The everyday responsibilities that come with your job can be stressful enough, but your situation can quickly become a nightmare when you’re working for an unpleasant and condescending boss. For many people, simply walking away from a toxic work environment is simply not an option. Yet, you may depend on this job for your future, your finances, or simply because there are no other options.
You may think that keeping your head down is the best course of action. After all, if you’re working for a boss with an unpredictable temper, anything you do can make things worse. However, don’t be fooled – waiting for this problem to go away only makes things more difficult in the long run.
Not only does your boss get a free pass to treat you poorly, but you also risk losing your patience over time. The longer you endure being humiliated, overworked, and tossed around, the more likely it is that you’ll lash out. Once you do, you may lose your job.
That’s why it’s so important to recognize that you simply have to act in a situation like this. Doing so calmly, methodically, and well-planned is the key. Let’s take a look at some steps you can take to deal with a difficult boss and a hostile workplace. However, please remember that there are other resources available and there are job search platforms such as Lensa that allow you to privately search for another similar position.
Target the Broader Circumstances
Unfortunately, there’s very little you can do to change your boss’s actions. Disrespectful behavior towards employees typically comes from a place of deep insecurity and self-loathing, and it’s not your responsibility to be your boss’s psychologist. You simply have to accept that their unpleasant personality is a given, and don’t waste any effort trying to get on their ‘good side’. Unfortunately, they may not have one.
Instead, focus on the broader circumstances you have tremendous control over. The goal is to limit how this behavior affects you by taking care of yourself. According to Lensa, when you hate your job there are some key steps to minimize its impact on your mental health. Here are some key examples:
- Take time to vent your feelings in a journal
- Having things to look forward to throughout your day
- Achieve a work-life balance through maintaining social circles and regular exercise
The trick is simply to make sure you’re finding and creating positivity in the rest of your life, to compensate for the negativity your boss brings to your daily routine. Finding things that build your confidence and boost your happiness gives you the means to shrug off your boss’s behavior.
When you have a job that really matters to us, it’s easy to fall into a trap: over-commitment. It’s natural to want to bend over backwards to accommodate everything and anything work-related that comes up, even in our free time.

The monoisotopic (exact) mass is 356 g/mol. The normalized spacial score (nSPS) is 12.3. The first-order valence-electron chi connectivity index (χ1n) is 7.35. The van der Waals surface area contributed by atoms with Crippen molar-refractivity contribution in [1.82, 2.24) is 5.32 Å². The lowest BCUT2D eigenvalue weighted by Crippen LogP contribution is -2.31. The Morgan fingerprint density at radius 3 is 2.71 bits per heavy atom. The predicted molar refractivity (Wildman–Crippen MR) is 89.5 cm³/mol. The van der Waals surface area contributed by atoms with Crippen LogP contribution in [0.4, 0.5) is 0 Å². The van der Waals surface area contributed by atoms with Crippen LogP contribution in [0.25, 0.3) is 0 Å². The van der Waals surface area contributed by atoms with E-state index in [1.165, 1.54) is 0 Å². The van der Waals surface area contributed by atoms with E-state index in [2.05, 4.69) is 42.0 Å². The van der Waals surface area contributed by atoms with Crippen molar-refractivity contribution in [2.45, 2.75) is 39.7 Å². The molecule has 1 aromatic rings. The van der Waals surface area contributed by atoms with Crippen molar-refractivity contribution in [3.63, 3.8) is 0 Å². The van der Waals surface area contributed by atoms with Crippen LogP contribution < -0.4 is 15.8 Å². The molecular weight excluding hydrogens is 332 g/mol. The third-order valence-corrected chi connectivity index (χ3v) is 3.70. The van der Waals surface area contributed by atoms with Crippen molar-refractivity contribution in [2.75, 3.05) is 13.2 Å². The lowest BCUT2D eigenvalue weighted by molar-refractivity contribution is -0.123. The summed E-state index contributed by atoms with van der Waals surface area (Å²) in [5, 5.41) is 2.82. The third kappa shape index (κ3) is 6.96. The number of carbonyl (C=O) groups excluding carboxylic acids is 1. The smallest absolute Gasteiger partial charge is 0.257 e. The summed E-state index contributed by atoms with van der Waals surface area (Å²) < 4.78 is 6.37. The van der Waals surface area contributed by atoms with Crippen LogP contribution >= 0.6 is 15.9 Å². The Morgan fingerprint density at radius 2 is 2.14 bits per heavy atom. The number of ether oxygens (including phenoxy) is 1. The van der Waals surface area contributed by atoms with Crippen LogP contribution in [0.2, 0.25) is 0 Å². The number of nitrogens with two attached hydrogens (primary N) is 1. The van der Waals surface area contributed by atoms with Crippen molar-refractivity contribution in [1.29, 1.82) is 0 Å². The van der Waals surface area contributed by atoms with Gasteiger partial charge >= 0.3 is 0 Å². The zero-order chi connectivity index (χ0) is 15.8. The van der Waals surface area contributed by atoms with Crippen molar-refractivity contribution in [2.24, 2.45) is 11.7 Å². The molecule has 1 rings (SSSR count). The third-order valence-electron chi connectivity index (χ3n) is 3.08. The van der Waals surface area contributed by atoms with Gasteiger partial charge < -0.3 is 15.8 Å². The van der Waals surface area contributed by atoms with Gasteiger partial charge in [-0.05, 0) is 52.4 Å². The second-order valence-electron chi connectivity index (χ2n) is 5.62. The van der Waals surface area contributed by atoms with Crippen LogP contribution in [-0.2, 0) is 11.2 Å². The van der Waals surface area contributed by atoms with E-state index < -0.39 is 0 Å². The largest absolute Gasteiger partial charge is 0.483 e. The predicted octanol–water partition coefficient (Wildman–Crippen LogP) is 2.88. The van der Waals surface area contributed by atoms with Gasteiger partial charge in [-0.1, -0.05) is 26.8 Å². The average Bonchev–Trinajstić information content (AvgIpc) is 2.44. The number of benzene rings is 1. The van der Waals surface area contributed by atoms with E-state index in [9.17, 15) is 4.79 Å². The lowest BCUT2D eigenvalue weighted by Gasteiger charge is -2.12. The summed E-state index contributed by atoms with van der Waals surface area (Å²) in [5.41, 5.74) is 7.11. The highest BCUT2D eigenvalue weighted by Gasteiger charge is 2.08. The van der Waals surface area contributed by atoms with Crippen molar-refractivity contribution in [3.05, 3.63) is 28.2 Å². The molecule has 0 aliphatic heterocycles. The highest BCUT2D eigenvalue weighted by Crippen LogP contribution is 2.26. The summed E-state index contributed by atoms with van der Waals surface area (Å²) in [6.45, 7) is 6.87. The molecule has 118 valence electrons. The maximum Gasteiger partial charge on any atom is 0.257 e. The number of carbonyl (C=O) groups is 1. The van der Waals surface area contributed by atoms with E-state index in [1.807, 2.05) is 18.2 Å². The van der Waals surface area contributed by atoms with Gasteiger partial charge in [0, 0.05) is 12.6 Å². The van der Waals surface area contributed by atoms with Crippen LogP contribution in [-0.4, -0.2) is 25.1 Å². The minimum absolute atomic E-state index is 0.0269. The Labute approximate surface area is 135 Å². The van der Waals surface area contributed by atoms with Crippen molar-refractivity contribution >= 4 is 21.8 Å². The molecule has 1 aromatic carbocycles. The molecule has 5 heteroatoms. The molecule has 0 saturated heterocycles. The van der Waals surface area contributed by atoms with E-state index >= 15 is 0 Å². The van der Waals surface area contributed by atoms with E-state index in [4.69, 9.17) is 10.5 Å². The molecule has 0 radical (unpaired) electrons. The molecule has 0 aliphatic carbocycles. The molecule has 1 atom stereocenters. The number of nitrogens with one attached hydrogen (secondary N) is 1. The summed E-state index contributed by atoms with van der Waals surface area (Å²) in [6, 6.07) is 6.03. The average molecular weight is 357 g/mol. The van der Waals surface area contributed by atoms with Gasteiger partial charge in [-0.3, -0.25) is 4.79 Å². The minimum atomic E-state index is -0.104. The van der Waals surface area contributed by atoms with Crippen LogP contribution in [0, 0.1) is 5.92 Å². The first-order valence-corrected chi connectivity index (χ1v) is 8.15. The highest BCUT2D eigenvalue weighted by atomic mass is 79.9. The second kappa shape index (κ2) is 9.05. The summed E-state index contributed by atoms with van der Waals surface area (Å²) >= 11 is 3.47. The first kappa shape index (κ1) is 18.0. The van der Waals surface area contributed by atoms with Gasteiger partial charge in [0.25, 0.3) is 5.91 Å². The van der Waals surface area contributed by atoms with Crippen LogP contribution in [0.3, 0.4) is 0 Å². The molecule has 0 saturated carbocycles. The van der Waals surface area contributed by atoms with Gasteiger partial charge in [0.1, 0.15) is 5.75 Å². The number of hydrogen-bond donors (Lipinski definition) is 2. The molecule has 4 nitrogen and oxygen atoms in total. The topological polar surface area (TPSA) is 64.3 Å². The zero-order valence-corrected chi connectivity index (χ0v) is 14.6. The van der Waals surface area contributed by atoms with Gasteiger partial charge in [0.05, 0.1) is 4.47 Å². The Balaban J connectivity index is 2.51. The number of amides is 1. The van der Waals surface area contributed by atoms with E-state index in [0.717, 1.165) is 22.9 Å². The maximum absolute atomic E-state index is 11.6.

However, even if you have a good boss, you should fight this impulse. Your downtime serves a very important purpose by letting you refuel and recharge. Allowing work to seep in is bad enough, but when your critical and demeaning boss begins to have any influence over your free time, things have gone way too far.
You have to learn how to set boundaries. Drawing lines that your workplace isn’t allowed to cross can save you from tremendous anxiety and exhaustion. For tips about how to achieve this, I recommend exploring some of the methods laid out in Jayne Hardy’s article for TED Talks.
Stand Up for Yourself the Right Way
As uncomfortable as it may seem, you may have to speak directly to your boss about this issue. If this sounds sickening, remember that talking about the problem doesn’t mean becoming emotionally vulnerable with someone you dislike. It’s a work-related issue that needs fixing and can be addressed as such. If this behavior is affecting your productivity, it’s in both of your interests for it to stop.
That said, you may need to prepare for this conversation to avoid any dangerous mishaps. It’s going to be tempting to vent your frustration, or to try to ‘win the argument’, especially if your boss doesn’t take your words well. But remember, you’re technically at the same time and there to find a solution to a problem that affects you both. Check out our article on how your tone of voice affects communication for some tips on expressing yourself best!
Don’t Be Afraid to Look For Other Jobs
If you really need this job, you may feel like you can’t even consider leaving it. However, the truth is that there’s always something else out there, and you don’t deserve to dread going to work because of someone’s behavior!
This is why having an escape plan is vital. Even though it may be tempting to quit dramatically, planning your exit over time will help ease your transition into a new job. On top of that, you can use this time to jump at other opportunities for work when they arise!
Far more importantly, having an exit strategy is good for your mental health. It’s a reminder that you’re not defined by your job or how your employer treats you! Putting things back into your own hands can put them into context, too. Good luck!
You may also like: 3 Ways to Be A Better Boss